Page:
Foreclosure Inventory on the Steep Decline

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The Federal Savings Bank shares news and comments on data provided in a recent article regarding foreclosure inventory.

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This 27.9% decline of foreclosure inventory in July 2015 marks the 45th consecutive month of year-over-year declines.

The Federal Savings Bank was pleased with the data presented in a recent September 8th article from Corelogic titled “Foreclosure Inventory Falls 28 Percent in July 2015”. Corelogic, a corporation providing financial, property and consumer information, analytics and business intelligence, states that apart from foreclosure inventory, “seriously delinquent inventory fell 23.0 percent year over year in July 2015.”

The 27.9% decline of foreclosure inventory in July 2015 marks the 45th consecutive month of year-over-year declines. The number of loans in foreclosure as of July 2015 was 70% below peak levels seen in January 2011.

State by state, “there were 48 states that posted year-over-year declines in the foreclosure inventory, and 32 of those states had decreases of more than 20 percent. The five states with the largest year-over-year drop in the foreclosure inventory were Florida (-47.0 percent), Idaho (-35.6 percent), Michigan (-35.4 percent), Utah (-35.4 percent) and Maryland (-34.4 percent). Only Massachusetts (+22.5 percent), the District of Columbia (+13.3 percent) and Wyoming (+9.4 percent) experienced year-over-year increases in the foreclosure inventory.”

Taking a look into the past “judicial foreclosure states continued to have higher foreclosure rates in July 2015 than non-judicial states, averaging 2.1 percent and 0.6 percent, respectively. The foreclosure rate for judicial states peaked in February 2012 at 5.4 percent, while non-judicial states peaked at 2.5 percent in January 2011.” As a reminder, in “judicial foreclosure states, lenders must provide evidence of delinquency to the courts in order to move a borrower into foreclosure. In non-judicial foreclosure states, lenders can issue notices of default directly to the borrower without court intervention.”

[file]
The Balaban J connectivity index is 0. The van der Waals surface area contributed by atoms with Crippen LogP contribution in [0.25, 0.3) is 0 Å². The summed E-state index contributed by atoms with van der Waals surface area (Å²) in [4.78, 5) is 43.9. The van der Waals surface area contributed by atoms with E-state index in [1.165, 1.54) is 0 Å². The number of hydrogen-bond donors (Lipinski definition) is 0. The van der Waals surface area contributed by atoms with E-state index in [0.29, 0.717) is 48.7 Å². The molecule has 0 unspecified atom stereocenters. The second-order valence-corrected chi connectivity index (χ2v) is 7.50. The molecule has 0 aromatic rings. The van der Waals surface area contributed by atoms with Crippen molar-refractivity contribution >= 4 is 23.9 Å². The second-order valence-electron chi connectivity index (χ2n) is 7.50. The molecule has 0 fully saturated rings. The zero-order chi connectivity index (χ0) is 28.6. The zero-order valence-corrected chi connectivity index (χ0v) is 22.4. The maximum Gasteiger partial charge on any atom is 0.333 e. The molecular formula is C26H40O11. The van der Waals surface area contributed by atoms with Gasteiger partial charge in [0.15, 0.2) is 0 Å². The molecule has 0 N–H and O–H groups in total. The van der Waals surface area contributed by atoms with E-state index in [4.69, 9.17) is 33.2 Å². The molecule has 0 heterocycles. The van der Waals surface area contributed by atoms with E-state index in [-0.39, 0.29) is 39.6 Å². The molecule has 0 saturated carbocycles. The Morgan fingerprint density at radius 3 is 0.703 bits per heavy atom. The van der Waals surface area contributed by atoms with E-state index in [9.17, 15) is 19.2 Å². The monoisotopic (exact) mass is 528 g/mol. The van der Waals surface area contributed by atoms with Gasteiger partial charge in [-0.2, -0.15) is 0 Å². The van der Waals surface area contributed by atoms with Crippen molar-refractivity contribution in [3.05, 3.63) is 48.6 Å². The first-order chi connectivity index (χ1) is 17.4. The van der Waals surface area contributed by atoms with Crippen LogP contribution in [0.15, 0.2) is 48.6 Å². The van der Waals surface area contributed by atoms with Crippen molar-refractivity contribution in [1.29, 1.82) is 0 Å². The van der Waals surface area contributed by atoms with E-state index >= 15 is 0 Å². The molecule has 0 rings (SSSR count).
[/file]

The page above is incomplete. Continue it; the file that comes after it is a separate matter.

The Federal Savings Bank sees the steep decline in foreclosure inventory as beneficial for first-time home buyers. A lower number of foreclosures listed for sale means a lower number of all cash investors. First-time home buyers are finally going to enjoy bidding on homes without the burden of cash buyers purchasing the property fast from the seller. Homeowners should be enthusiastic about this data of lower numbers of foreclosures because it creates a stronger housing environment for prices to continue higher!

Contact The Federal Savings Bank, a veteran owned bank, to learn more about mortgages.

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Giorgio Urbano Ferrero
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